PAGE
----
It was next night that Gloria had come running to him in frightened tears. Someone most likely a spy of Zaro's had broken into the house while she was away, opened the desk in her father's room and stolen the chart to the island of treasure. Worse, she had learned just now Zaro was fitting up an expedition to go with all haste in a fast boat to capture Don Marcus Martinez and take the treasure from him. Could he, Victor, think of any means by which her father could he saved? She was sure if he were captured by Zaro's cut-throats under Captain Smith he would be immediately done to death and all his followers with him.
Waring's answer had been to inimediately suggest that they start out in his sea-plane to warn Don Martinez and his party of their danger.
For an hour the plane ploughed through the ether with scarcely a word between the man and the girl. Victor Waring’s mind was busy with conjectures. If he should happen to be too late to intercept Zaro He quite well knew what would be the fate of Gloria’s father, treasure or no treasure.
The girl’s voice came to him through the speaking tube. “Victor, are we near the island yet?”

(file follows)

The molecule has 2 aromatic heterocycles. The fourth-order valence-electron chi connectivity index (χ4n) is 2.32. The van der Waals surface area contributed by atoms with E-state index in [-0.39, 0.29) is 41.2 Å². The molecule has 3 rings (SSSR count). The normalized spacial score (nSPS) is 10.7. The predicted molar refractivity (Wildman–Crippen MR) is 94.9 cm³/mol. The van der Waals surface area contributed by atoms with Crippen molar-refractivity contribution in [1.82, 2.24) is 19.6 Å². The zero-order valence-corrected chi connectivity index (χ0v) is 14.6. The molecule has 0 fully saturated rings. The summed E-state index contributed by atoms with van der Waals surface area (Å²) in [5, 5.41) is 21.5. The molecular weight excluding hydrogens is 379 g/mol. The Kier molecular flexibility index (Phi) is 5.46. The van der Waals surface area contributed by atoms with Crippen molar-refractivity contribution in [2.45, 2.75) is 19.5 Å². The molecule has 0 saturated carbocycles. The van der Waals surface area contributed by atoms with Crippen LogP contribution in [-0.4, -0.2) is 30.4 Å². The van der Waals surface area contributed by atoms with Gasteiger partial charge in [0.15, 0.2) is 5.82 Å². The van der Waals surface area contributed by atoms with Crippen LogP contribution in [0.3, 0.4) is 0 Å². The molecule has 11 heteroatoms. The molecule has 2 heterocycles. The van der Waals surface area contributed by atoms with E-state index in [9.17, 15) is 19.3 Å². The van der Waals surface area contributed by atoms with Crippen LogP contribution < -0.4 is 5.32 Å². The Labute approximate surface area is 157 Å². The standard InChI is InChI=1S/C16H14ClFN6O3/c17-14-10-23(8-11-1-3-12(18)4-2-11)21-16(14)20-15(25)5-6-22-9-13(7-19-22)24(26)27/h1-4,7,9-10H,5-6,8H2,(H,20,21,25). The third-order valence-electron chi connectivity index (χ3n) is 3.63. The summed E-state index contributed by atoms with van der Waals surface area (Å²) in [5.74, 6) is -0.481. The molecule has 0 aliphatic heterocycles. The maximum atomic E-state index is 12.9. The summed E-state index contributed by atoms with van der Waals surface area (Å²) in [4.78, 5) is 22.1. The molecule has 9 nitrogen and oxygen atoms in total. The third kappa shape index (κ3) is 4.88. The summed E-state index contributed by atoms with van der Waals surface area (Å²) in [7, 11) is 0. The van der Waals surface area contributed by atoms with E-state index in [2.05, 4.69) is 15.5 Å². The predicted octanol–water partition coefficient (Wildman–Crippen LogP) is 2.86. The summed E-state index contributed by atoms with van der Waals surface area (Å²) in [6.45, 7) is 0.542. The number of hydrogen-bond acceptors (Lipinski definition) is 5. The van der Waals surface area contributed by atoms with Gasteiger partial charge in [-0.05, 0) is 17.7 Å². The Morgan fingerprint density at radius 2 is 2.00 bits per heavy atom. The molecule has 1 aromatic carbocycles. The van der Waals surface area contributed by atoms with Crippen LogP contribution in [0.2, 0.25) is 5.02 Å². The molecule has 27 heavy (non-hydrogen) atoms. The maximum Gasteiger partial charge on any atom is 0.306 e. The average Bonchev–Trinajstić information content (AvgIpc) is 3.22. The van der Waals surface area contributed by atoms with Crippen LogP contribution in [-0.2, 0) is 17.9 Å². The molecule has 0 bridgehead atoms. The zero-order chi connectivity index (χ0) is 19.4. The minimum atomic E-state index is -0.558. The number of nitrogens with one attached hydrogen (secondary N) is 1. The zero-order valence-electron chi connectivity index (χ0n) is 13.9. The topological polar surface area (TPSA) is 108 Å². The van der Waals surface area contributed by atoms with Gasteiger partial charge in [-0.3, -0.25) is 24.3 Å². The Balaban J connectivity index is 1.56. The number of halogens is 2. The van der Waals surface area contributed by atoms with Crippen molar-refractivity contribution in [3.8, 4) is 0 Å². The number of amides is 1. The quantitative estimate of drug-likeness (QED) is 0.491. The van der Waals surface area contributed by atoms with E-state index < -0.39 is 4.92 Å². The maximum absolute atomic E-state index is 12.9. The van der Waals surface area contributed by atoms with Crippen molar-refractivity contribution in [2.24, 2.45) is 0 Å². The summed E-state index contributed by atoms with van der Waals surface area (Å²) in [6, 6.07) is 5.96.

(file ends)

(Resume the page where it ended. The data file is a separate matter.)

“Not yet,” he laughed back. “But maybe soon. You can look over the rail if you care to,
They swept on and on until they were out of sight of land. Waring had recourse again and again to the chart spread out before him. The Galapos were well out of the trade routes. In olden times they had by turns served as bases for buccaneers and for penal colonies. Providing he found the island with the “three hills upstanding,” the possibility of finding a safe bay in which to anchor his seaplane gave him further worry.
What was that faint tint on the ocean blue to the southwest? Could it be ... ? He veered the machine toward it. His heart gave a jump.
It was an island—no, a whole group of islands.
THE first trembling banners of dawn crept up in the
of gold, throwing into relief the ragged shoreline almost below them, the waterfront and scattered buildings of Guyal. The plane’s nose pointed out over the tranquil, azure sea. Not a craft of any sort was moving on it.
They were not as close together as they at first appeared to be. He swept over them one by one. As he shot toward the fourth a cheer rose involuntarily to his lips. It was smaller than the others, wilder-looking if anything—